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Possessive Adjectives & Pronouns

by | February 9, 2017

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Learning how to express possession in English can be tricky for language learners. From confusion over nouns ending in -s to homophones such as its/it's, your/you're, and their/they're/their, demonstrating ownership often leads to errors in spelling and usage. One way to clear up some of the confusion is to present possessive adjectives and possessive pronouns in a chart, side by side, and teach the different sentence positions. Your learners should make fewer mistakes with words such as your and yours with the following tips and chart!

Form & Meaning

Possessive adjectives and pronouns both show who an object belongs to.

Sentence Position

Possessive Adjectives

Possessive adjectives are always followed by a noun.

  • Do you want to borrow my pen?
  • That's her jacket.
  • His car is new.
  • Their children are sleeping.

Possessive Pronouns

Possessive pronouns are never followed by a noun. Instead, they take the place of the noun. They function as the subject or object in a sentence, so they come either before or after a verb.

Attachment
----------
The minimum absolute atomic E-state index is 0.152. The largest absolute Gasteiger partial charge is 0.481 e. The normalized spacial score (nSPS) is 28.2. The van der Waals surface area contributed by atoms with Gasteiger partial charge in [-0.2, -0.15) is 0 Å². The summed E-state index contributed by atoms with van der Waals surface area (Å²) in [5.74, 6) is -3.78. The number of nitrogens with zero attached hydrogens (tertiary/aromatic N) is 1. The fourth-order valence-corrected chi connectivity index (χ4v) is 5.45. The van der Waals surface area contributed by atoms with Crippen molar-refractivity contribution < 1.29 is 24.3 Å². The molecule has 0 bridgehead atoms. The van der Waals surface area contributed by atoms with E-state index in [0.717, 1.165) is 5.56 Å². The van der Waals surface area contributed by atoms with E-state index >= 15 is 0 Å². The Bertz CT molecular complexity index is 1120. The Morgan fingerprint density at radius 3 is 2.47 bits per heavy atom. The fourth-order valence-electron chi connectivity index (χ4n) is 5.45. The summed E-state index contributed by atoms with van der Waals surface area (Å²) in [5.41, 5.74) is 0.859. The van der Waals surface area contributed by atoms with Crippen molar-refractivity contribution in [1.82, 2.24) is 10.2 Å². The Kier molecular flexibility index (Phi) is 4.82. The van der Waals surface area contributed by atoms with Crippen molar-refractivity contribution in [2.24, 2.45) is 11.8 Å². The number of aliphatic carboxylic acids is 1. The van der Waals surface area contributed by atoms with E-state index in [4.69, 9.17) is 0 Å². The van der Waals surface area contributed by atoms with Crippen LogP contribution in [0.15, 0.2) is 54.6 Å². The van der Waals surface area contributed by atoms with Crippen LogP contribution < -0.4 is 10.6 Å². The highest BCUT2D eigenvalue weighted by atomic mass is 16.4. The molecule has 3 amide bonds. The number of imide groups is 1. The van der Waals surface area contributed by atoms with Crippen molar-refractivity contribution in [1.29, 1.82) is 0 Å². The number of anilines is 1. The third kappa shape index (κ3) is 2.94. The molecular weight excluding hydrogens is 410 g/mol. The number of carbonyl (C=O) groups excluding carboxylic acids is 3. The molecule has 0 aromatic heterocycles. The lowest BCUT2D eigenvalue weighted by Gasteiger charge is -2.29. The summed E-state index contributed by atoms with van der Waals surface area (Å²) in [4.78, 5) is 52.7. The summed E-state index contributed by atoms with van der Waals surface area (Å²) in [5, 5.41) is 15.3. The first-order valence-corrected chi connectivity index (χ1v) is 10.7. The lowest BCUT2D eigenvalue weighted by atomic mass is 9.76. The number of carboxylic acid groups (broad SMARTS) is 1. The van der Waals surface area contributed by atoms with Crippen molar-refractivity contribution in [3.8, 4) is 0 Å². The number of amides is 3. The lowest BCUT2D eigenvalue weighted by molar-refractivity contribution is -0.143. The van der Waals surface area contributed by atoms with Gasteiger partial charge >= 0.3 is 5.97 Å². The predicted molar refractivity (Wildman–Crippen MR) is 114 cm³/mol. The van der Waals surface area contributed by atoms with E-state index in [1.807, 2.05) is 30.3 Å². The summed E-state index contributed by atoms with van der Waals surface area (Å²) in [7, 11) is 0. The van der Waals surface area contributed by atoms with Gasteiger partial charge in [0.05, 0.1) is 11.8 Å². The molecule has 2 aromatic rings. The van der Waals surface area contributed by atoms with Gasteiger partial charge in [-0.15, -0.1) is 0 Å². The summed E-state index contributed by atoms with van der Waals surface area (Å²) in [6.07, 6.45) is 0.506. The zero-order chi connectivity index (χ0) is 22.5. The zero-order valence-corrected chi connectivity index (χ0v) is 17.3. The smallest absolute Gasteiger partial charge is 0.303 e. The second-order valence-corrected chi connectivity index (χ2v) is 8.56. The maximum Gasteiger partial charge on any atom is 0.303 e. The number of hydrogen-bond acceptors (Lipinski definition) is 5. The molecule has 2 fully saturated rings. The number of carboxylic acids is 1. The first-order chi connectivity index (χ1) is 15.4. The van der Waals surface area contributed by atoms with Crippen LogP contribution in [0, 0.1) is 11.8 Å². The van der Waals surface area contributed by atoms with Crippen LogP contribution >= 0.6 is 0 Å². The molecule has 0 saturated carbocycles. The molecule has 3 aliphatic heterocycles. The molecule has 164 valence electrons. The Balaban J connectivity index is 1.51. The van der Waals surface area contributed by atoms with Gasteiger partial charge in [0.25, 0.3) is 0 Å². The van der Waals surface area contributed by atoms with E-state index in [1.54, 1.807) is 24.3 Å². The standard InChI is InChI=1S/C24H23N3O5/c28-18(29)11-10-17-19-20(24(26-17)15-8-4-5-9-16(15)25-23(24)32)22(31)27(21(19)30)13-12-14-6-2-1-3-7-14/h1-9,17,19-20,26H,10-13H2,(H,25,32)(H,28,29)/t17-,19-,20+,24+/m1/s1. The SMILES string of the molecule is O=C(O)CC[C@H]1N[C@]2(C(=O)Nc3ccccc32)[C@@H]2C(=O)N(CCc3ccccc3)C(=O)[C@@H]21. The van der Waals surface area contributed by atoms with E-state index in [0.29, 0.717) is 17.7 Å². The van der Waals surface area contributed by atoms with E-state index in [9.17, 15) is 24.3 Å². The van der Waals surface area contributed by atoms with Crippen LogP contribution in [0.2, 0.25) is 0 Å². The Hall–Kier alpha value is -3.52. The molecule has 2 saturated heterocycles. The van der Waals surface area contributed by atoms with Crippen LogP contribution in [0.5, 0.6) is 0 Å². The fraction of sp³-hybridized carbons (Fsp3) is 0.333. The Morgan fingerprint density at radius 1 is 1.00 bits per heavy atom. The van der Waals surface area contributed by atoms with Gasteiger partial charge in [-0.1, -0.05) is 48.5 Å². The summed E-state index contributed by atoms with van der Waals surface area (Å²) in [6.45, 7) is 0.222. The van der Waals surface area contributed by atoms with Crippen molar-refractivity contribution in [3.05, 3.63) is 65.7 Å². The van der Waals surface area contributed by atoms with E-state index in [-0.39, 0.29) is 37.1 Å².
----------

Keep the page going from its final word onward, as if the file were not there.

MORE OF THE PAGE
• That must be your book because this one is mine.
  • We're happy that this house is finally ours.
  • Yours is the one on the left.
  • His presentation wasn't that great, but hers was.

Commonly Confused Words

Your / You're

Your is a possessive adjective that comes before a noun. You're means you are, which functions as the subject and verb/auxiliary verb of a sentence.

  • Is that your dog?
  • You're not listening to me.

Their / They're / There

Their is a possessive adjective that comes before a noun. They're means they are and is the subject and verb/auxiliary verb of a sentence. There has many functions. Two of the most common are an indefinite subject and location.

  • Their bikes are locked in the garage.
  • They're playing in the park.
  • There is milk in the fridge. / It's over there.

Its / It's

Its is a possessive adjective that comes before a noun. It's means it is and is the subject and verb/auxiliary verb of a sentence.

  • What's wrong with its paw?
  • It's not what it looks like.

Note that the possessive adjective its does not have a possessive pronoun counterpart.

  • The dog is eating from its bowl. (correct)
  • That bowl is its(incorrect)

Practice

For more practice with possessive adjective and pronouns, as well as subject and object pronouns, try the Pronouns 1 lesson in our Grammar Practice Worksheets section and the Possessive Adjectives & Pronouns lesson in our Fun Grammar Lessons section.

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